Melendez even beefed up the bill by adding an urgency clause so that it would take effect immediately.

``When you think about how long women have waited for some kind of protections, this is long past due,'' Melendez said. ``We don't want women to have to wait any longer.''

Melendez said without the whistle-blower protections that all other state employees have, misdeeds in the statehouse have been allowed to fester. In October, amid a national outcry deemed the #MeToo movement, women in and around the Capitol began to come forward with their own stories of sexual harassment and abuse.

Lobbyist Adama Iwu, who penned a letter signed by nearly 140 women in politics in October, said part of the issue that drove women to talk in a whisper network instead of filing reports was a feeling that the Legislature did not protect those who came forward, particularly at-will legislative employees that could be fired for any reason.

Whistle-blower protections, she said, are ``critically important.'' So is the urgency clause added to the bill, she said.

With the urgency clause, the bill would take effect immediately if approved by the Legislature and signed by Gov. Jerry Brown, whereas most bills become law Jan. 1. If the bill passes the Senate on Thursday as expected, it could be voted on in the Assembly as early as Monday. Melendez said the plan would be to immediately send it to Brown.

``We have various investigations going on and no one wants to talk unless there are protections in place,'' Iwu said. ``We've waited long enough.''

But, the urgency provision also increases the number of votes needed for it to pass.

AB403 will need two-thirds of the Senate and Assembly to approve it, a hurdle that would have seem daunting prior to the attention on sexual harassment in the Capitol.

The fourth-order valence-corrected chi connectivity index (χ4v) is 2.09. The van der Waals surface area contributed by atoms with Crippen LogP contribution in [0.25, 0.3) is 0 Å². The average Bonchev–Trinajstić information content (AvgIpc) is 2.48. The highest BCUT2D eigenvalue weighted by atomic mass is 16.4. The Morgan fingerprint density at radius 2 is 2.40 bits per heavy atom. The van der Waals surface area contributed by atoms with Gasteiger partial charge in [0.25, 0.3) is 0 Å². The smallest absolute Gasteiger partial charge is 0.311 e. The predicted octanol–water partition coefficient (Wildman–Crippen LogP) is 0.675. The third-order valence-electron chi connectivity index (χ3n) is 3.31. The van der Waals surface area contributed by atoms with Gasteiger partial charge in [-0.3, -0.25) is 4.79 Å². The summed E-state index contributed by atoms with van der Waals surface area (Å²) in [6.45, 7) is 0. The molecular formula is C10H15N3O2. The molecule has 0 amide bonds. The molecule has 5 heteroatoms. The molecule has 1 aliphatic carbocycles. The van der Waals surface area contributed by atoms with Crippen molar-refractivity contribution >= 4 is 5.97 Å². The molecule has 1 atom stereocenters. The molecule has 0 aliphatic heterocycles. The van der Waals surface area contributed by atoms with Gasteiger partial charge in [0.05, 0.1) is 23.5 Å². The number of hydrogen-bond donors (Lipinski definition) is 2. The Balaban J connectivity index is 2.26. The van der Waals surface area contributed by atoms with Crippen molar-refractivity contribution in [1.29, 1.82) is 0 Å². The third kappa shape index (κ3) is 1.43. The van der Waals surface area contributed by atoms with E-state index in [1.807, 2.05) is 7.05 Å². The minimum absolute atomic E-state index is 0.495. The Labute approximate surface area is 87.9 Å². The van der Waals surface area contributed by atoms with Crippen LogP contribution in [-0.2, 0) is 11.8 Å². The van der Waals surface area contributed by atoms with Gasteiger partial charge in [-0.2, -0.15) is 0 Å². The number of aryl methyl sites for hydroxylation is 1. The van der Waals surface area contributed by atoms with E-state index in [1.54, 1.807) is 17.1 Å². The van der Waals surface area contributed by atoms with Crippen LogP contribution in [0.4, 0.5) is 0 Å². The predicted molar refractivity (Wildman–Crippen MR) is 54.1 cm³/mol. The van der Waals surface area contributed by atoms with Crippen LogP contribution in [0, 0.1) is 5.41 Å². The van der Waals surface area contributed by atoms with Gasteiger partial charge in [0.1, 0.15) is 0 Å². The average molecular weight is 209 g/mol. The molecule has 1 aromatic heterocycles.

Melendez said she's optimistic given the reckonning around sexual harassment and abuse across the country.

In the Capitol, two lawmakers -- Assemblymen Raul Bocanegra, D-Los Angeles County and Matt Dababneh, Los Angeles County resigned late last year following allegations of sexual harassment and abuse. A third lawmaker, Sen. Tony Mendoza, D-Los Angeles County, was suspended while an investigation into sexual harassment allegations against him is completed. Mendoza, a former roommate of de Leon's, has denied any wrongdoing.

De Leon and Assembly Speaker Anthony Rendon, D-Los Angeles County, are working together through a joint committee on new sexual harassment and investigation policies that protect staffers and others who work in the building. That committee held its first hearing Jan. 24, promising a comprehensive review of how the Legislature can improve, but saying such change will not come overnight.

Melendez said while those policies are being crafted, her bill will move the Capitol forward in a significant way.

``This is a good starting point,'' Melendez said. ``At the very least you need to give the protections in order for people to talk. That will help craft how changes are made.''